NY Personal Income Tax has raised $37.8 billion year to date — 37.5% more than state projections

Press Contact: Monica Klein, 917-565-0715

press@fiscalpolicy.org

NEW YORK, NY | December 19, 2022 — The New York State Comptroller this week released its November 2022 cash basis report, which documents recent trends in state spending and revenue. 

Key Points:

  • In Fiscal Year 2023, New York’s personal income tax (PIT) has raised $37.8 billion year to date — 37.5 percent more than state projections.
  • Since COVID, the last three financial plans have all dramatically underestimated revenue from PIT — underestimating by about 20 percent on average.
  • If current PIT revenue trends continue for the remainder of the fiscal year, the end of year surplus will likely exceed state projections. 

In fiscal year 2023 to date, New York’s personal income tax (PIT) has raised $37.8 billion — $10.3 billion, or 37.5 percent, more than the level projected in the enacted financial plan. The mid-year financial plan update, released last month, raised PIT revenue projections for the current fiscal year by nearly $2 billion, or 4.2 percent, to a total of $48.95 billion. Actual November PIT receipts exceed these updated projections by $7.0 billion, or 22.7 percent.

A temporary surcharge on high-income earners enacted in fiscal year 2022 was expected to raise $3.3 billion in gross revenue in fiscal year 2023.* This year’s PIT overperformance suggests that this surcharge is likely raising more revenue than initially projected. Business tax receipts were in line with updated financial plan projections.

Financial plan revenue estimates have consistently underestimated the strength of New York’s recovery from the Covid recession. Prior to the pandemic, enacted financial plan revenue projections were generally more accurate: in fiscal years 2019 and 2020, the difference between actual revenue and enacted plan projections never exceeded 8 percent. In the two most recent financial plans, however, projections have dramatically underestimated revenue. By the end of fiscal year 2022, actual PIT receipts exceeded state projections by 16 percent—similar to PIT’s over performance of estimates this year. PIT revenues have consistently been buoyed by strong wage growth and better-than-expected employment growth. Despite concerns of an impending recession, PIT’s performance indicates that economic activity remains above expectations and that New York remains on solid fiscal footing heading into fiscal year 2024.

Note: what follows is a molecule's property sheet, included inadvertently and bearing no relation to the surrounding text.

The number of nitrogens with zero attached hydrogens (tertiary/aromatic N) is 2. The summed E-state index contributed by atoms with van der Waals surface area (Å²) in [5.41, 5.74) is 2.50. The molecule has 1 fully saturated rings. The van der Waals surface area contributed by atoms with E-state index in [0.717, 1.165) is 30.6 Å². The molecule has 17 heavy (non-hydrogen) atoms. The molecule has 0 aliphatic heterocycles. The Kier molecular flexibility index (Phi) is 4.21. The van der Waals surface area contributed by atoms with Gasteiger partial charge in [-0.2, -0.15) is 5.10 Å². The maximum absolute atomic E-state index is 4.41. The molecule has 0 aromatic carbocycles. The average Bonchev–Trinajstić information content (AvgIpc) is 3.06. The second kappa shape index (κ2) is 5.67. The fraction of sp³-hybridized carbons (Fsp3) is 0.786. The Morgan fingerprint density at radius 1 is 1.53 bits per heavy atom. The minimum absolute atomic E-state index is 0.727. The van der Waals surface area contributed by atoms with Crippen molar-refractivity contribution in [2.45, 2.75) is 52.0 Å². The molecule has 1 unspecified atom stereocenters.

Over or under performance of actual annual PIT revenue as a percent of enacted financial plan projection

Monthly actual PIT revenue relative to enacted financial plan projections

Published On: December 19th, 2022|Categories: Blog, Economic Outlook, Economic Trends & Policy, NYS Budget, Tax & Budget|

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NY Personal Income Tax has raised $37.8 billion year to date — 37.5% more than state projections

Press Contact: Monica Klein, 917-565-0715

press@fiscalpolicy.org

NEW YORK, NY | December 19, 2022 — The New York State Comptroller this week released its November 2022 cash basis report, which documents recent trends in state spending and revenue. 

Key Points:

  • In Fiscal Year 2023, New York’s personal income tax (PIT) has raised $37.8 billion year to date — 37.5 percent more than state projections.
  • Since COVID, the last three financial plans have all dramatically underestimated revenue from PIT — underestimating by about 20 percent on average.
  • If current PIT revenue trends continue for the remainder of the fiscal year, the end of year surplus will likely exceed state projections. 

In fiscal year 2023 to date, New York’s personal income tax (PIT) has raised $37.8 billion — $10.3 billion, or 37.5 percent, more than the level projected in the enacted financial plan. The mid-year financial plan update, released last month, raised PIT revenue projections for the current fiscal year by nearly $2 billion, or 4.2 percent, to a total of $48.95 billion. Actual November PIT receipts exceed these updated projections by $7.0 billion, or 22.7 percent.

A temporary surcharge on high-income earners enacted in fiscal year 2022 was expected to raise $3.3 billion in gross revenue in fiscal year 2023.* This year’s PIT overperformance suggests that this surcharge is likely raising more revenue than initially projected. Business tax receipts were in line with updated financial plan projections.

Financial plan revenue estimates have consistently underestimated the strength of New York’s recovery from the Covid recession. Prior to the pandemic, enacted financial plan revenue projections were generally more accurate: in fiscal years 2019 and 2020, the difference between actual revenue and enacted plan projections never exceeded 8 percent. In the two most recent financial plans, however, projections have dramatically underestimated revenue. By the end of fiscal year 2022, actual PIT receipts exceeded state projections by 16 percent—similar to PIT’s over performance of estimates this year. PIT revenues have consistently been buoyed by strong wage growth and better-than-expected employment growth. Despite concerns of an impending recession, PIT’s performance indicates that economic activity remains above expectations and that New York remains on solid fiscal footing heading into fiscal year 2024.

Over or under performance of actual annual PIT revenue as a percent of enacted financial plan projection

Monthly actual PIT revenue relative to enacted financial plan projections

Published On: December 19th, 2022|Categories: Blog, Economic Outlook, Economic Trends & Policy, NYS Budget, Tax & Budget|

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